I have a spoiled rotten,10 yr old neutered male Shih Tzu, named Kuro. He's also blind, but still my sweet baby!Although it's only him and me now, there's a lot of talking around our house. I didn't realize he knows so many words! Some people say it's repetition, but I prefer to think he's that smart.......
We moved to Michigan from Indiana 4 years ago, and for the first 7 years of Kuro's life, the only expense I had was vaccinations, grooming,and buying toys. ( Lots of toys)
But time passes on and age starts taking a toll, and he started having problems: bladder, tumor on paw,liver enzymes too high, dental work, eye problems,and for the past few months, skin problems.
Dr. Dhaliwal has done all of Kuro's surgeries, and worked with me on the other problems. He never loses his patience, and stays calm while I am asking my 100 questions .
Dr. Dhaliwal is definitely in the correct profession. It seems he has a passion for not only helping animals, but he takes every opportunity to learn new techniques so he can help them even more.
The staff is also very nice. They greet you with a smile, take the time to talk, explain meds,etc. and if Dr. D. doesn't call to check on Kuro after a procedure, the staff will, and that means a lot to me.
Michigan Avenue Animal Hospital is a caring place, and everyone makes sure your pet is given the best care. Whatever it takes to make you and your pet "HAPPY!"
Ticks and Fleas are probably the most common external parasites seen on pets. However, that is not to say that they are the only ones you need to think about controlling. Various mites, lice and flies may also deserve attention.
The threat of external parasites to your pet will vary according to your geographical location and the type of pet you own. Some of them (e.g some species of ticks) can act as carriers (vectors) of disease agents and pass that disease onto your pet, while others may not act as a vector but may themselves cause a problem (e.g. fleas).
In cats and dogs, fleas are perhaps the most common external parasite problem encountered by pet owners. Fleas have been around for a very long time and know a thing or two about species survival so getting rid of a flea problem is never easy.
Fleas “Fleas are a challenge!”
In cats and dogs, fleas are perhaps the most common external parasite problem encountered by pet owners. They have been around for a very long time and know a thing or two about species survival so getting rid of a flea problem is never easy.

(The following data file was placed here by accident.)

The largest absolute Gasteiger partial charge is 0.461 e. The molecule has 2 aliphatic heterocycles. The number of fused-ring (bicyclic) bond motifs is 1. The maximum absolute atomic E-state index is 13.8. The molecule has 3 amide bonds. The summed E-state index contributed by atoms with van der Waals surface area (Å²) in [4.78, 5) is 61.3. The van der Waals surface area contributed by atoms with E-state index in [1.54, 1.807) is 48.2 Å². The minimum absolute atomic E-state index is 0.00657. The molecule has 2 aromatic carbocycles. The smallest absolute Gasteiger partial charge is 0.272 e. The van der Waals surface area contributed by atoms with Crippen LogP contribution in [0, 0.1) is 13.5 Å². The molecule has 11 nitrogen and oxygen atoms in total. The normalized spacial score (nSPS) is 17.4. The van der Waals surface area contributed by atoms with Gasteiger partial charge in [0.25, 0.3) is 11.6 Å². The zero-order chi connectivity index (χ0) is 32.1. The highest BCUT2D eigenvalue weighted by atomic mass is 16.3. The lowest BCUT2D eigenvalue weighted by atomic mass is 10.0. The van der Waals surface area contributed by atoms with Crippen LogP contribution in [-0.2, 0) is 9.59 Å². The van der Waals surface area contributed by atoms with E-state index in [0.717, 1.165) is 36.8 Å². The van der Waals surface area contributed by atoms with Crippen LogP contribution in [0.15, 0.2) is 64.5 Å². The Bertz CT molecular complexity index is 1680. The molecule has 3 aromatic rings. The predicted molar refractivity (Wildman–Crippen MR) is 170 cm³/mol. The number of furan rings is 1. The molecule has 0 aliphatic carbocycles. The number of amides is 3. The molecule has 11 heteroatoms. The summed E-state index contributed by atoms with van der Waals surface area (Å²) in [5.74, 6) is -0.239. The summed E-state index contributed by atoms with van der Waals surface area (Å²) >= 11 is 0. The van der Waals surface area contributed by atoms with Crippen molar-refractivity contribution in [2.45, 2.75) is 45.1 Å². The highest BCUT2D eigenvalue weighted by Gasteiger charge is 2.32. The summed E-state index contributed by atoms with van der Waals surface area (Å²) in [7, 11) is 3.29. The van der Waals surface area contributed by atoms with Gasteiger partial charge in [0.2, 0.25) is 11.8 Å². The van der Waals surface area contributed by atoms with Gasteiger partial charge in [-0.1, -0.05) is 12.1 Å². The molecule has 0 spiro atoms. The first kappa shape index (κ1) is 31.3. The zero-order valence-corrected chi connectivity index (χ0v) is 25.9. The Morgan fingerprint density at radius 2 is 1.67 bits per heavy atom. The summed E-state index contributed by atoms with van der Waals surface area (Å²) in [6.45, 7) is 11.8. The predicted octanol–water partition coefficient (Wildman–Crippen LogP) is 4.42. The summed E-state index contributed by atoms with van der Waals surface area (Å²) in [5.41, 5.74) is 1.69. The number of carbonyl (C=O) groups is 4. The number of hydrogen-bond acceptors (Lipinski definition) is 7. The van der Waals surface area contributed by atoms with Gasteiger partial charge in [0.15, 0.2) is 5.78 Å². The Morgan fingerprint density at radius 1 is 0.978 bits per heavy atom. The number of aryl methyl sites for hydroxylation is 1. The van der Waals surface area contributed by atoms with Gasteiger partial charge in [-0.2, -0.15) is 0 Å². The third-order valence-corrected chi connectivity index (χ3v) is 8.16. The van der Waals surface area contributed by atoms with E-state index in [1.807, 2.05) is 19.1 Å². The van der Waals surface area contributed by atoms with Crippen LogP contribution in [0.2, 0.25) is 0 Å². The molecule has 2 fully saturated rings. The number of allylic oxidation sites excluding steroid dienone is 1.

Keep the following in mind when tackling fleas on your cat or dog.
They are an environmental problem, not a pet problem. Yes, you will see the fleas on your pet, but those you see are a very small proportion of the total flea population in your pet environment (approx 1% visible to you VS 99% hidden in the environment!). The implication of this is that you cannot hope to beat a flea problem by only treating the pet - you have to include the environment in your plans.
One should not stop the "anti-flea" drive over winter. As it gets cooler, the flea lifecycle takes longer to complete and the presence of fleas may be less obvious. However, the lifecycle rarely stops altogether, even in very cold climates because then the pets are often inside the house with central heating.
While fleas can give rise to a bunch of skin problems in cats and dogs and can act as the intermediate host for a tapeworm, ticks are vectors for some nasty diseases like,Lyme Disease, Rocky Moutain Fever, Canine Ehrlichiasis and Canine and Feline babesiasis. These diseases don't occur everywhere and so it is a good idea to find out from your vet what tick-borne diseases are present in the area where you live and what are symptoms if your pet becomes infected.
A: Demodex mange
Not very common in either dogs or cats and usually associated with animals in poor condition. They can cause severe irritation leading to scratching and hair loss. They lay eggs that look like little white grains of sand attached to the shaft of a hair. Lice are easily killed by most insecticides.
Various flies can transmit some diseases. In most pets and households though they usually represent a nuisance rather than a disease threat. Biting flies in particular can make any animals existence miserable and for this reason alone they are worth controlling. Control measures should start with keeping the environment as clean as possible and can include a host of natural and synthetic products that you apply to the animal and/or environment.
Please remember, that whichever External Parasites you are treating, it is vital that you understand that most of the preparations you use are poisonous (otherwise they wouldn't kill the parasite!) and can harm your pet if not used correctly.